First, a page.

I hope you reconsider.

    Sincerely,
    *********, disappointed out of state supporter”

  • http://friendlyatheist.com Richard Wade

    “Kyrsten believes the terms non-theist, atheist or nonbeliever are not befitting of her life’s work or personal character,”

    Character? That’s the word that made me wince. Her “life’s work,” yeah, whatever, but “Not befitting her character” clearly implies that atheists, non-theists, or nonbelievers have inferior character. The phrase “not befitting” is seldom used to mean “it doesn’t fit.” It’s almost always used to mean “not worthy of.” It’s a value judgment, an assessment of moral inadequacy or deficiency.

    Hemant, since Unga sent you that statement, you’re in a good position to respond directly to her about this, to bring her awareness up about this insult, and to ask her for clarification.

    • Stev84

      I think it’s probably badly worded and that she really means “doesn’t describe her well”, but it’s a very unfortunate choice of words

      • BillStewart2012

        When politicians are attempting to blather and distract using complex language, they don’t always get it right.  Just because it sounds like fingernails on a chalkboard to many of us, that doesn’t mean that the staffer’s message isn’t understandable.

    • http://www.facebook.com/profile.php?id=509794993 Orson Sedmina

      It probably is an example of a poorly chosen phrase.  I don’t think non-theists really need to get their panties in a bunch about it.  If what she says through her people is true, than we should be glad that a person, believer or not, acknowledges the superiority of a secular approach in a pluralistic society.  If the all in office thought this way, and governed evenhandedly as she suggests she will, I’m pretty sure non-theists wouldn’t keep a tally of how many on ‘our side’ held a seat.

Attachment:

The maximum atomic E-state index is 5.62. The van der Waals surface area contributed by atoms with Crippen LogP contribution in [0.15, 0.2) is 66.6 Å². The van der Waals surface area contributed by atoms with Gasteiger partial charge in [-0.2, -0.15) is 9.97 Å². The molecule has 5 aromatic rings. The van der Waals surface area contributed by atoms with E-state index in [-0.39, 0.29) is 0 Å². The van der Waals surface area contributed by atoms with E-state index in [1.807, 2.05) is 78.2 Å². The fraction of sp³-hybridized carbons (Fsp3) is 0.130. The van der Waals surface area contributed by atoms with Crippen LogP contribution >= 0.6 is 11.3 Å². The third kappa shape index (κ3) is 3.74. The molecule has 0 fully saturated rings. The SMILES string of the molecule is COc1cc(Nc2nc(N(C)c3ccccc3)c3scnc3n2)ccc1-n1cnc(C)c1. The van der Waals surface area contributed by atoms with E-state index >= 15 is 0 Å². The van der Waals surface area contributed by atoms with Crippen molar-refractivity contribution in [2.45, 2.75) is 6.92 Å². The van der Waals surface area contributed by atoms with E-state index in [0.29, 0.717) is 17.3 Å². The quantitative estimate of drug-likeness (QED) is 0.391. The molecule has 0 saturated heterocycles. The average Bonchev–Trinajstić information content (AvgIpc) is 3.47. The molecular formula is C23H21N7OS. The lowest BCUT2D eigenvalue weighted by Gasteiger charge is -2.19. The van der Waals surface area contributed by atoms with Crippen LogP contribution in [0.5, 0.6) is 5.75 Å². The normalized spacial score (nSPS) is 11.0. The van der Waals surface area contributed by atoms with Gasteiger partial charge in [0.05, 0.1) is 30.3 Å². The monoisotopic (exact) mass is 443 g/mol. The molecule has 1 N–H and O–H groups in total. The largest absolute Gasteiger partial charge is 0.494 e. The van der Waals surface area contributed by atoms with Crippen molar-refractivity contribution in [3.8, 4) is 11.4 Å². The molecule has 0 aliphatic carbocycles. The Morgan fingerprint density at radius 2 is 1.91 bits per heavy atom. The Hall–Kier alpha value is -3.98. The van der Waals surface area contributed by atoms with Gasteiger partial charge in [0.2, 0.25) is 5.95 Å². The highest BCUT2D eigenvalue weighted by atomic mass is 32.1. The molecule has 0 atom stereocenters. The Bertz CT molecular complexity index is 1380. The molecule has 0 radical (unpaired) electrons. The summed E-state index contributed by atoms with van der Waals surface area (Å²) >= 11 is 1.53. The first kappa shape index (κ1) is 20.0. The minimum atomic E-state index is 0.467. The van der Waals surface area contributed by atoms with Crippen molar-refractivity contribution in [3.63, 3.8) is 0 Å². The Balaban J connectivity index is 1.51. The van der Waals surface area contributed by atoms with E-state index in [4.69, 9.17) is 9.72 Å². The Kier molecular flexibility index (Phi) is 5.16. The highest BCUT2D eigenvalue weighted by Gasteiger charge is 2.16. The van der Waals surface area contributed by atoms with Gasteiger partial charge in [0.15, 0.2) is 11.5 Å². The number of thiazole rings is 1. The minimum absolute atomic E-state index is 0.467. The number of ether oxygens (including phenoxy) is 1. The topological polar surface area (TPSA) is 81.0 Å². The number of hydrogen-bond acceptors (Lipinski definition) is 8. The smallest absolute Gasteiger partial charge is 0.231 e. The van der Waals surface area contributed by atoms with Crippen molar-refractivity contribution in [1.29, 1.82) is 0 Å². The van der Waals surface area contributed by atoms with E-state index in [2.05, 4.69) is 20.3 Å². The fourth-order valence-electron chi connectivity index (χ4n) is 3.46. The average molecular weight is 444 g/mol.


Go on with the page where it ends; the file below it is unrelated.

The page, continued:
• Curious

      So does she like cocks or not?

  • Marc J

    If I were a politician, I wouldn’t want to be associated with the atheist community either, given the ridiculous controversies that have been on display over the past several years.  

  • Caroline E Diederich

     This is just as bad as the Mormons who would change their views on Romney if they found out he was secretly Atheist or something.  Policy is what matters.  Separation of church and state applies to Atheism too.

    • http://www.patheos.com/blogs/friendlyatheist/ Hemant Mehta

      Of course policy matters more than labels — which is exactly what I wrote above.
      The issue here is that people have wrongly been claiming that Sinema is an atheist. She’s not, though, and we should set the record straight on whether or not she believes in a god.